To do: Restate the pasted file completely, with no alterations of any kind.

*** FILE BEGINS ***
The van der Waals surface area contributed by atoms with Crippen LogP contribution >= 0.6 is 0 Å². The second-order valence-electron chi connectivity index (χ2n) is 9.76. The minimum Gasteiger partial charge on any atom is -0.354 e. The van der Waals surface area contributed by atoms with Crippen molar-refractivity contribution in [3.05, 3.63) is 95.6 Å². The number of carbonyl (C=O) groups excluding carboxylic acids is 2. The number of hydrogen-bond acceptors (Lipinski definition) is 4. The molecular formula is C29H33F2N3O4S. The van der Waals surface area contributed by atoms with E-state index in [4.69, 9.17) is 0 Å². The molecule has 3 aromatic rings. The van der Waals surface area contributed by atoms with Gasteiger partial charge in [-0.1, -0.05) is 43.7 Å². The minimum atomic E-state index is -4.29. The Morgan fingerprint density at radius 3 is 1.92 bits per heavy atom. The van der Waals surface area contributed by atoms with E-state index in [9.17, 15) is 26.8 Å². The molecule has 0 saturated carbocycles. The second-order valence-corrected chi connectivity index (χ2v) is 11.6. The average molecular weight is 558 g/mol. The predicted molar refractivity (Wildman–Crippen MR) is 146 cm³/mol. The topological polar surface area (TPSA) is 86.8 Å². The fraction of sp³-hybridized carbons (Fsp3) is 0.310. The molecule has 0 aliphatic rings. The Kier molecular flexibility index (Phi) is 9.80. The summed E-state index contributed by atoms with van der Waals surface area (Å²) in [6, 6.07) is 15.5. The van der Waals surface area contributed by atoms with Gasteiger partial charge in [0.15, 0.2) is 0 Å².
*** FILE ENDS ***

The van der Waals surface area contributed by atoms with Crippen LogP contribution >= 0.6 is 0 Å². The second-order valence-electron chi connectivity index (χ2n) is 9.76. The minimum Gasteiger partial charge on any atom is -0.354 e. The van der Waals surface area contributed by atoms with Crippen molar-refractivity contribution in [3.05, 3.63) is 95.6 Å². The number of carbonyl (C=O) groups excluding carboxylic acids is 2. The number of hydrogen-bond acceptors (Lipinski definition) is 4. The molecular formula is C29H33F2N3O4S. The van der Waals surface area contributed by atoms with E-state index in [4.69, 9.17) is 0 Å². The molecule has 3 aromatic rings. The van der Waals surface area contributed by atoms with Gasteiger partial charge in [-0.1, -0.05) is 43.7 Å². The minimum atomic E-state index is -4.29. The Morgan fingerprint density at radius 3 is 1.92 bits per heavy atom. The van der Waals surface area contributed by atoms with E-state index in [9.17, 15) is 26.8 Å². The molecule has 0 saturated carbocycles. The second-order valence-corrected chi connectivity index (χ2v) is 11.6. The average molecular weight is 558 g/mol. The predicted molar refractivity (Wildman–Crippen MR) is 146 cm³/mol. The topological polar surface area (TPSA) is 86.8 Å². The fraction of sp³-hybridized carbons (Fsp3) is 0.310. The molecule has 0 aliphatic rings. The Kier molecular flexibility index (Phi) is 9.80. The summed E-state index contributed by atoms with van der Waals surface area (Å²) in [6, 6.07) is 15.5. The van der Waals surface area contributed by atoms with Gasteiger partial charge in [0.15, 0.2) is 0 Å².